Wednesday, August 1, 2012

To Be Twenty: Two Decades of The First "Slayer"

Once upon a time twenty years ago, Joss Whedon, perhaps the most brilliant screenwriter/director/visionary of my lifetime, had his heart broken with disappointment over Fran Rubel Kuzui's film adaptation of his first screenplay. Five years later, in a turn of events that only his brilliant wife Kai could predict, Whedon was given a second chance to breathe life into his greatest character. The impact that that TV incarnation had on my life and my writing (to say nothing of its impact on pop culture) warrants its own post. But today, twenty years after its opening weekend, I would like to offer my perspective on the film that preceded it, and the leading performance that no doubt positively affected countless other young LGBTQ lives as much as it did mine.

In my mythical Summer of 1991, Kristy Swanson was up there with Madonna and Paula Abdul as one of my chief Goddesses. I became obsessed with the film version of the V.C. Andrews bestseller Flowers in the Attic that summer, and particularly with Kristy Swanson’s performance. When my Dad took my sister and I to see Hot Shots! that same summer, I nearly died when I realized she was part of the ensemble cast. After the movie I couldn’t contain my delight that the star I was forever going on about had just appeared before my eyes on the big screen.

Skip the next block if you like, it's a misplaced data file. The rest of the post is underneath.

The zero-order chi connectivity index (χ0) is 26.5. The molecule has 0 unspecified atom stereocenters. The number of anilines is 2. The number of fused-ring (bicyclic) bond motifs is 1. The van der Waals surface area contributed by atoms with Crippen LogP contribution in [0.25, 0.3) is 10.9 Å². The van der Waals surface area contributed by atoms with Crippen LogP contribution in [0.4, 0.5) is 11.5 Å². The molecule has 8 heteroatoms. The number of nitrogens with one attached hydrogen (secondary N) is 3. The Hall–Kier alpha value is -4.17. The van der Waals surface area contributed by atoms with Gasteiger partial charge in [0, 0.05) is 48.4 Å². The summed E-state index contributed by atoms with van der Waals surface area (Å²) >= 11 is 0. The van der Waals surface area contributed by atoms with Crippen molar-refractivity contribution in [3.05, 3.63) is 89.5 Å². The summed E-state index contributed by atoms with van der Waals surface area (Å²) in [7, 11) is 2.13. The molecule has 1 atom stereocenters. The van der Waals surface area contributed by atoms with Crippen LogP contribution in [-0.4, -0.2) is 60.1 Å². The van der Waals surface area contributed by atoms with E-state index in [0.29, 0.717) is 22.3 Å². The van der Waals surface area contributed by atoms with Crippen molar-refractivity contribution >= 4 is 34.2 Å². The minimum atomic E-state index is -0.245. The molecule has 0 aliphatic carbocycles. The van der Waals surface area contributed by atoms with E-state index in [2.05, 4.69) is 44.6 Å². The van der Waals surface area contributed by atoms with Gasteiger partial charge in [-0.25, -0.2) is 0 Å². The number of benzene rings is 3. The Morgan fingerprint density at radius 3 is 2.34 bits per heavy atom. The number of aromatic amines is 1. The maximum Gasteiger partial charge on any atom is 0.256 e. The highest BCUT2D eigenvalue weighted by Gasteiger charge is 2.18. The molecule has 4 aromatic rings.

Flash forward to early summer 1992, when People Magazine put out their annual “Summer Preview” issue. Jennie Garth and Grant Shaw were on the cover to promote Melrose Place, and buried in there was a black and white photo of Kristy Swanson and a plot blurb about a movie called Buffy the Vampire Slayer. I thought the plotline about a cheerleader killing vampires meant a straight-out horror film, and as a ten year old, I felt like Hollywood was making this movie just for me. I loved horror movies, choreography, and Kristy Swanson. And after months of being obsessed with Heather Langenkamp’s ‘Nancy Thompson’ in the A Nightmare on Elm Street series and Sigourney Weaver’s ‘Ellen Ripley’ in the Alien films, I REALLY loved monster-defeating heroines. 

The ridiculously quotable trailer showed up before seemingly every single movie I saw that summer—complete with the cut “I am SO sure!” line. My excitement only mounted when I first saw the Kristy-less teaser poster on the very same day that I went to see Madonna in A League of Their Own. I can still remember the overwhelming thrill for its impending release, and looking back, I am truly shocked that I did not overdose on Goddess Energy that day.